Dear Daisy Dog
Barney, my 8-year-old golden retriever, was diagnosed with megaesophagus after he regurgitated food and inhaled it into his lungs, causing aspiration pneumonia. What can you tell me about megaesophagus?
As the name implies, megaesophagus is characterized by an excessively large esophagus, the tube that moves food from the mouth to the stomach. Not only is the esophagus dilated, but the normal motility is lost.
The result is that food remains in the dilated, flaccid esophagus or is regurgitated -– sometimes passing into the trachea, the windpipe that leads to the lungs, literally going down the wrong tube.
While some dogs are born with megaesophagus, most with the disease acquire it in middle age or as seniors.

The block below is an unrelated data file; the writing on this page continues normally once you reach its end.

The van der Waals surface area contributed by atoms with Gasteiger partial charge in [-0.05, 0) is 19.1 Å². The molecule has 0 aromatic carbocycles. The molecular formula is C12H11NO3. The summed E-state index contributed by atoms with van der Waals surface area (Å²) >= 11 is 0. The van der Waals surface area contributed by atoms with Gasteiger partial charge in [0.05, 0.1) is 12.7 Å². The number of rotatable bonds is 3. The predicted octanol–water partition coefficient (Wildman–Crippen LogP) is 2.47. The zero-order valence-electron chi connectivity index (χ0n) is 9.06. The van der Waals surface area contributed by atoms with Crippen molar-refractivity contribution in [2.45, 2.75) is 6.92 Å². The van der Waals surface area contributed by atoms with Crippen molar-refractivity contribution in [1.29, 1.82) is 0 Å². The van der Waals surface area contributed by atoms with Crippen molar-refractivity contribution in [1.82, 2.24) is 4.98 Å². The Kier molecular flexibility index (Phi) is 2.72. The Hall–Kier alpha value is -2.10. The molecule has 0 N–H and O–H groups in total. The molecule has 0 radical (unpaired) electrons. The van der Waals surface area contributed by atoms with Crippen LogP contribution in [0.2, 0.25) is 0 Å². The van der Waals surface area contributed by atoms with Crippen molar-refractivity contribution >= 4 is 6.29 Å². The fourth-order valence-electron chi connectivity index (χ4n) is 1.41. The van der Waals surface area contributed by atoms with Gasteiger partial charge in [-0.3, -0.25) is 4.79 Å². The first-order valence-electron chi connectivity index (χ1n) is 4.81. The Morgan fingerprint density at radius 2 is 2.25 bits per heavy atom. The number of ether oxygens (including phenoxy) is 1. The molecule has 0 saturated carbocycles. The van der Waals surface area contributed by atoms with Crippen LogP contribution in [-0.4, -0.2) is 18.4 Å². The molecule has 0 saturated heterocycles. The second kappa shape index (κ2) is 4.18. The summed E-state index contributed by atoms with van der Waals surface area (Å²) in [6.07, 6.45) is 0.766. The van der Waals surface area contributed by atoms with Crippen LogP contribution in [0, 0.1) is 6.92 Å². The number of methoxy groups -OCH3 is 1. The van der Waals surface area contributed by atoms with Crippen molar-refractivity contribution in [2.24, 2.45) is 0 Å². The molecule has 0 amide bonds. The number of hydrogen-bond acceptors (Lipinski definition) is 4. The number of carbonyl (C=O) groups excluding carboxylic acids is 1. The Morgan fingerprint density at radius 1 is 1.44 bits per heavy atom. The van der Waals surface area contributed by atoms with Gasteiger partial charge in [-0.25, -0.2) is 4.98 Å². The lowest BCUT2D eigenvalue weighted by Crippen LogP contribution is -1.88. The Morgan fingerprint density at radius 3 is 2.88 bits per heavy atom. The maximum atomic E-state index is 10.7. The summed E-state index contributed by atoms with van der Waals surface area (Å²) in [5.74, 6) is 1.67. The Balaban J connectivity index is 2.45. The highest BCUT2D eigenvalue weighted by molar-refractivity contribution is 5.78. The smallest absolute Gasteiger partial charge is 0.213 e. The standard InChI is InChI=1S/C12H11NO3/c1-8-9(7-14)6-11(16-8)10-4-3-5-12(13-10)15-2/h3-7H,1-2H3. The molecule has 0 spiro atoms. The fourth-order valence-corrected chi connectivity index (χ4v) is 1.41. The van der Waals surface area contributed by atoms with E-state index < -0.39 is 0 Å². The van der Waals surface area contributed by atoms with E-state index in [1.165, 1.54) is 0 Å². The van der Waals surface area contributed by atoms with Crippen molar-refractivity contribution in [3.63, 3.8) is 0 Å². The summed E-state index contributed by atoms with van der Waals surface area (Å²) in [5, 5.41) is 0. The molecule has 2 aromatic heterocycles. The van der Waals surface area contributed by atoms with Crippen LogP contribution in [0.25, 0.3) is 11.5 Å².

Sometimes it accompanies another disease, such as myasthenia gravis, hypoadrenocorticism (underactive adrenal glands, also called Addison’s disease) or hypothyroidism. But most often, the underlying cause remains unknown.
Breeds commonly affected include the Chinese shar-pei, fox terrier, German shepherd, golden retriever, great Dane, Irish setter, Labrador retriever, miniature schnauzer and Newfoundland.
The most important aspect of treatment is to feed Barney in a vertical position and then keep him upright for at least 30 minutes, so gravity moves the meal into his stomach. Consider building or buying a Bailey chair (www.caninemegaesophagus.org) to help him remain vertical.